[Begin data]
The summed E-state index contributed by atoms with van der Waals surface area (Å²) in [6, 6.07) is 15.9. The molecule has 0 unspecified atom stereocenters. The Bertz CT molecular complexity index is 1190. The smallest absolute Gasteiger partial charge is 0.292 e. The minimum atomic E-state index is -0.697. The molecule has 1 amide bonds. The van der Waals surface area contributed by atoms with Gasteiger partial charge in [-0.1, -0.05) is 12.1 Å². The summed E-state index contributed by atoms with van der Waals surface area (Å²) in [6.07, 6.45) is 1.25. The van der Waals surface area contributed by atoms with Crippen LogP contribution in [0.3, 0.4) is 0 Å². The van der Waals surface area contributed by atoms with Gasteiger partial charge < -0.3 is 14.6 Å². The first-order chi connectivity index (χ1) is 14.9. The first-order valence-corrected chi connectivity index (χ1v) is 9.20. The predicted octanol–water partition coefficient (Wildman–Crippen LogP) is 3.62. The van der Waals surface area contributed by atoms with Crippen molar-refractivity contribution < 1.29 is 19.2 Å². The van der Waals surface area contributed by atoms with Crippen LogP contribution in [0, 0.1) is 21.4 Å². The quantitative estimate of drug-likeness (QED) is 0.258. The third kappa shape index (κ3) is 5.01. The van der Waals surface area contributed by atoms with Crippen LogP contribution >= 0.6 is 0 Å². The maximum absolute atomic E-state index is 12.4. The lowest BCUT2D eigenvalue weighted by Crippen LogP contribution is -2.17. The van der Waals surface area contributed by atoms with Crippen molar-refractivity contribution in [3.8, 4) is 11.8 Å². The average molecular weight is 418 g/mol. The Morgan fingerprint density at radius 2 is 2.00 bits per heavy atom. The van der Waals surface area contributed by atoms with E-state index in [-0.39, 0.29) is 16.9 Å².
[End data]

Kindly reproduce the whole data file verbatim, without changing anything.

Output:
The summed E-state index contributed by atoms with van der Waals surface area (Å²) in [6, 6.07) is 15.9. The molecule has 0 unspecified atom stereocenters. The Bertz CT molecular complexity index is 1190. The smallest absolute Gasteiger partial charge is 0.292 e. The minimum atomic E-state index is -0.697. The molecule has 1 amide bonds. The van der Waals surface area contributed by atoms with Gasteiger partial charge in [-0.1, -0.05) is 12.1 Å². The summed E-state index contributed by atoms with van der Waals surface area (Å²) in [6.07, 6.45) is 1.25. The van der Waals surface area contributed by atoms with Crippen LogP contribution in [0.3, 0.4) is 0 Å². The van der Waals surface area contributed by atoms with Gasteiger partial charge < -0.3 is 14.6 Å². The first-order chi connectivity index (χ1) is 14.9. The first-order valence-corrected chi connectivity index (χ1v) is 9.20. The predicted octanol–water partition coefficient (Wildman–Crippen LogP) is 3.62. The van der Waals surface area contributed by atoms with Crippen molar-refractivity contribution < 1.29 is 19.2 Å². The van der Waals surface area contributed by atoms with Crippen LogP contribution in [0, 0.1) is 21.4 Å². The quantitative estimate of drug-likeness (QED) is 0.258. The third kappa shape index (κ3) is 5.01. The van der Waals surface area contributed by atoms with Crippen LogP contribution >= 0.6 is 0 Å². The maximum absolute atomic E-state index is 12.4. The lowest BCUT2D eigenvalue weighted by Crippen LogP contribution is -2.17. The van der Waals surface area contributed by atoms with Crippen molar-refractivity contribution in [3.8, 4) is 11.8 Å². The average molecular weight is 418 g/mol. The Morgan fingerprint density at radius 2 is 2.00 bits per heavy atom. The van der Waals surface area contributed by atoms with E-state index in [-0.39, 0.29) is 16.9 Å².